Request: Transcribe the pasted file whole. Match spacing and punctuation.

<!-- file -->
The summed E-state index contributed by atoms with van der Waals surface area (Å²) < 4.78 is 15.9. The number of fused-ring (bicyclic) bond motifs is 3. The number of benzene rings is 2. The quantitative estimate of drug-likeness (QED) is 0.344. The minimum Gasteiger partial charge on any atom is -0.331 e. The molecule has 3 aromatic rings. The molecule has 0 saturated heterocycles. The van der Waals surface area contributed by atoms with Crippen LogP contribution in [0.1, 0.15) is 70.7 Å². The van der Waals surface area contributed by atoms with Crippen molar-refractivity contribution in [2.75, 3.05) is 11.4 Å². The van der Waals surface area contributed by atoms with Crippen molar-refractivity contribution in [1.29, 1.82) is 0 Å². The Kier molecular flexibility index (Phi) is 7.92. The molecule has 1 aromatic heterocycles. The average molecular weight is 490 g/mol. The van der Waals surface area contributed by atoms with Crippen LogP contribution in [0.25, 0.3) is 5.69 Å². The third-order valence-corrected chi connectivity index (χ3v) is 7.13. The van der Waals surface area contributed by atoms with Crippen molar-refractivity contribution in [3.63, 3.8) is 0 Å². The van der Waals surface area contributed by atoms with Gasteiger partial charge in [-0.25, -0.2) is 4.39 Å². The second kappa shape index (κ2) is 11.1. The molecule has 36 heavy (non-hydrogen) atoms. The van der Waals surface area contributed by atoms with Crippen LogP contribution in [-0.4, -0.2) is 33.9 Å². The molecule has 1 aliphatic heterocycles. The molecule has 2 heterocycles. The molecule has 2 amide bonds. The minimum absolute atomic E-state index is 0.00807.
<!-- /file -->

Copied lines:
The summed E-state index contributed by atoms with van der Waals surface area (Å²) < 4.78 is 15.9. The number of fused-ring (bicyclic) bond motifs is 3. The number of benzene rings is 2. The quantitative estimate of drug-likeness (QED) is 0.344. The minimum Gasteiger partial charge on any atom is -0.331 e. The molecule has 3 aromatic rings. The molecule has 0 saturated heterocycles. The van der Waals surface area contributed by atoms with Crippen LogP contribution in [0.1, 0.15) is 70.7 Å². The van der Waals surface area contributed by atoms with Crippen molar-refractivity contribution in [2.75, 3.05) is 11.4 Å². The van der Waals surface area contributed by atoms with Crippen molar-refractivity contribution in [1.29, 1.82) is 0 Å². The Kier molecular flexibility index (Phi) is 7.92. The molecule has 1 aromatic heterocycles. The average molecular weight is 490 g/mol. The van der Waals surface area contributed by atoms with Crippen LogP contribution in [0.25, 0.3) is 5.69 Å². The third-order valence-corrected chi connectivity index (χ3v) is 7.13. The van der Waals surface area contributed by atoms with Crippen molar-refractivity contribution in [3.63, 3.8) is 0 Å². The van der Waals surface area contributed by atoms with Gasteiger partial charge in [-0.25, -0.2) is 4.39 Å². The second kappa shape index (κ2) is 11.1. The molecule has 36 heavy (non-hydrogen) atoms. The van der Waals surface area contributed by atoms with Crippen LogP contribution in [-0.4, -0.2) is 33.9 Å². The molecule has 1 aliphatic heterocycles. The molecule has 2 heterocycles. The molecule has 2 amide bonds. The minimum absolute atomic E-state index is 0.00807.